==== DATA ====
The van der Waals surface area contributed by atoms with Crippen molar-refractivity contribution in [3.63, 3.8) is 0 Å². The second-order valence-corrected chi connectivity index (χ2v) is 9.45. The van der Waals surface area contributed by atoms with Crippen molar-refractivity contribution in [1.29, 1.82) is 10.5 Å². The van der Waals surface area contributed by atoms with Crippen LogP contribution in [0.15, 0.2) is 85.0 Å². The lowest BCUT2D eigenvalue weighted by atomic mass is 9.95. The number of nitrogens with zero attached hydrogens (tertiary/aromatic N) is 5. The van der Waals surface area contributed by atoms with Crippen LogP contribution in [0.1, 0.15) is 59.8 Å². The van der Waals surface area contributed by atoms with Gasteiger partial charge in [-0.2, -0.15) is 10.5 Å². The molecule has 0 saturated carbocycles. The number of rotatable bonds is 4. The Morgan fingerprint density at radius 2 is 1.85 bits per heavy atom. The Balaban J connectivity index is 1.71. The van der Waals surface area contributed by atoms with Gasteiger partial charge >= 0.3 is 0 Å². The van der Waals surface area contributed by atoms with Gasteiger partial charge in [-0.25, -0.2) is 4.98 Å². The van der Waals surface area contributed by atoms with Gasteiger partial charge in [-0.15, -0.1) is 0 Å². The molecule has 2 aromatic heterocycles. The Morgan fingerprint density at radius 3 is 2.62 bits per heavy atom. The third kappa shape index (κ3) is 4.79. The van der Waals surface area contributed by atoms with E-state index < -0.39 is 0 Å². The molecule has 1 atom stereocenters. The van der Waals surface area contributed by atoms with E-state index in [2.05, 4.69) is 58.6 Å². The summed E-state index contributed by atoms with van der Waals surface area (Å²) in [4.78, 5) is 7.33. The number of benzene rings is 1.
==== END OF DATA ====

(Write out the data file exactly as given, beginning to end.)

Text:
The van der Waals surface area contributed by atoms with Crippen molar-refractivity contribution in [3.63, 3.8) is 0 Å². The second-order valence-corrected chi connectivity index (χ2v) is 9.45. The van der Waals surface area contributed by atoms with Crippen molar-refractivity contribution in [1.29, 1.82) is 10.5 Å². The van der Waals surface area contributed by atoms with Crippen LogP contribution in [0.15, 0.2) is 85.0 Å². The lowest BCUT2D eigenvalue weighted by atomic mass is 9.95. The number of nitrogens with zero attached hydrogens (tertiary/aromatic N) is 5. The van der Waals surface area contributed by atoms with Crippen LogP contribution in [0.1, 0.15) is 59.8 Å². The van der Waals surface area contributed by atoms with Gasteiger partial charge in [-0.2, -0.15) is 10.5 Å². The molecule has 0 saturated carbocycles. The number of rotatable bonds is 4. The Morgan fingerprint density at radius 2 is 1.85 bits per heavy atom. The Balaban J connectivity index is 1.71. The van der Waals surface area contributed by atoms with Gasteiger partial charge >= 0.3 is 0 Å². The van der Waals surface area contributed by atoms with Gasteiger partial charge in [-0.25, -0.2) is 4.98 Å². The van der Waals surface area contributed by atoms with Gasteiger partial charge in [-0.15, -0.1) is 0 Å². The molecule has 2 aromatic heterocycles. The Morgan fingerprint density at radius 3 is 2.62 bits per heavy atom. The third kappa shape index (κ3) is 4.79. The van der Waals surface area contributed by atoms with E-state index < -0.39 is 0 Å². The molecule has 1 atom stereocenters. The van der Waals surface area contributed by atoms with E-state index in [2.05, 4.69) is 58.6 Å². The summed E-state index contributed by atoms with van der Waals surface area (Å²) in [4.78, 5) is 7.33. The number of benzene rings is 1.